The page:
Britain came within an ace of becoming a net oil importer for the first time in 13 years in May, helping the country’s trade deficit widen unexpectedly to £3.4 billion.
National Statistics said that the surplus on trade in oil was £137 million in May compared with £184 million the month before and nearly £400 million in March.
By volume, imports have already exceeded exports, with inflows of 4.91 million tonnes of oil in May exceeding inflows of 4.80 million tonnes.
Britain has not since August 1991 announced, by value, higher imports of oil than exports from its North Sea fields. While deficits were initially reported for September and April the figures were later revised to show surpluses.
Analysis of underlying data, however, has revealed that Britain may soon take on permanently to the status of oil importer, with North Sea production, which peaked at 2.9 million barrels a day in 1999, set to fall to near half that level by 2007.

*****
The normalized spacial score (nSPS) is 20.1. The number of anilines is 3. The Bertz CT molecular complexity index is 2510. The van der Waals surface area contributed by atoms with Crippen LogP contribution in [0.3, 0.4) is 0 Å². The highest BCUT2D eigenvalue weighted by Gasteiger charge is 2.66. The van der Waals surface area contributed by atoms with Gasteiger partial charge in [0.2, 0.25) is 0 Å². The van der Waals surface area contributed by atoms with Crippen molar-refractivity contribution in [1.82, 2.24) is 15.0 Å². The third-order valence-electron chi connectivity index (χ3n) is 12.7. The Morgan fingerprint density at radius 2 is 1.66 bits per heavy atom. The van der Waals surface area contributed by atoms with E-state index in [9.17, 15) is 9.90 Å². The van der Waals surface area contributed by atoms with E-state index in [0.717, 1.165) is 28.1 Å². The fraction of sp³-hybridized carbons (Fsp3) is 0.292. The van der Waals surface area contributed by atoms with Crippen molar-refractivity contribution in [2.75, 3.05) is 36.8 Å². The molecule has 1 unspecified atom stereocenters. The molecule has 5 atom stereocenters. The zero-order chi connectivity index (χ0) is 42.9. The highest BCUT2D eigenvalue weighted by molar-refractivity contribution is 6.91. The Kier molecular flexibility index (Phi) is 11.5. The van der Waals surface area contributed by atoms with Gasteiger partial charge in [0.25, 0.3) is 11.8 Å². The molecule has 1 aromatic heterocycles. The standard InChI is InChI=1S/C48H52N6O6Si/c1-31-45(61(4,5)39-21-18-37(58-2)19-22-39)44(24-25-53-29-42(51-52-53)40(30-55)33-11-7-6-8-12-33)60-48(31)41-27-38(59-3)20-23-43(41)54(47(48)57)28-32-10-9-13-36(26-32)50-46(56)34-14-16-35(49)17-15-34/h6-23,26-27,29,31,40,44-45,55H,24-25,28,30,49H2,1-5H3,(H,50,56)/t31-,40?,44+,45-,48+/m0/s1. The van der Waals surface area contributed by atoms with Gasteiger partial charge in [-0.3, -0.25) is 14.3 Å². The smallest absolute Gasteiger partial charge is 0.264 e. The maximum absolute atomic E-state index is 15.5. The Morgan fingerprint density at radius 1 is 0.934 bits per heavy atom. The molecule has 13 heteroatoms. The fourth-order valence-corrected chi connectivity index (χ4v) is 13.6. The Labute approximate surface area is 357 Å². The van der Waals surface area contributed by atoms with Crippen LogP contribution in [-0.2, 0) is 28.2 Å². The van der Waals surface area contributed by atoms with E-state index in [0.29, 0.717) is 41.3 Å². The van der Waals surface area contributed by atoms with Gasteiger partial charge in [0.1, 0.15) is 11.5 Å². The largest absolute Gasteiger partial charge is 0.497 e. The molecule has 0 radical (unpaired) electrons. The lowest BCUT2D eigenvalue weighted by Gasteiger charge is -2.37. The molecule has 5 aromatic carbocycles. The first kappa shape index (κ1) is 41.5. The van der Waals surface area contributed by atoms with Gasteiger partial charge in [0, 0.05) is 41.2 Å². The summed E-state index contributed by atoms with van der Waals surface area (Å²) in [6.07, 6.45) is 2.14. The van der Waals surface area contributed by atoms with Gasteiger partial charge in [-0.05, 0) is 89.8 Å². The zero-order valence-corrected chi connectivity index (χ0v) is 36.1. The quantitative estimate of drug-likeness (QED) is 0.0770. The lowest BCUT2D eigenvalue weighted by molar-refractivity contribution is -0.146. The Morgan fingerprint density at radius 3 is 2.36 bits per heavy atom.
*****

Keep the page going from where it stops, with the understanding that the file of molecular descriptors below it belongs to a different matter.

The country’s position in oil trading has become particularly important in recent months when Middle Eastern tensions, and shortfalls in US stockpiles, have sent oil prices to their highest levels since the 1980s.
The data was announced as National Statistics revealed that the UK trade deficit widened in May despite a 4 per cent surge in goods exports to European Union nations. Exports to countries outside Europe fell by 3 per cent.
National Statistics said: “The latest estimate of the rend suggest that the goods deficit is widening. The trends in the value of trade show exports falling and imports flat.”
The data was viewed as offering little short-term threat to the UK economy.
However, the Centre for Economics and Business Research warned of “a nasty surprise may well come sometime in the next few months”.
The CEBR said: “The UK’s trade in oil is steadily moving from comfortable surplus to deficit, and economic slowdowns in China and the US may hamper UK export growth to these key markets.
“Meanwhile the UK’s appetite for imports remains voracious.”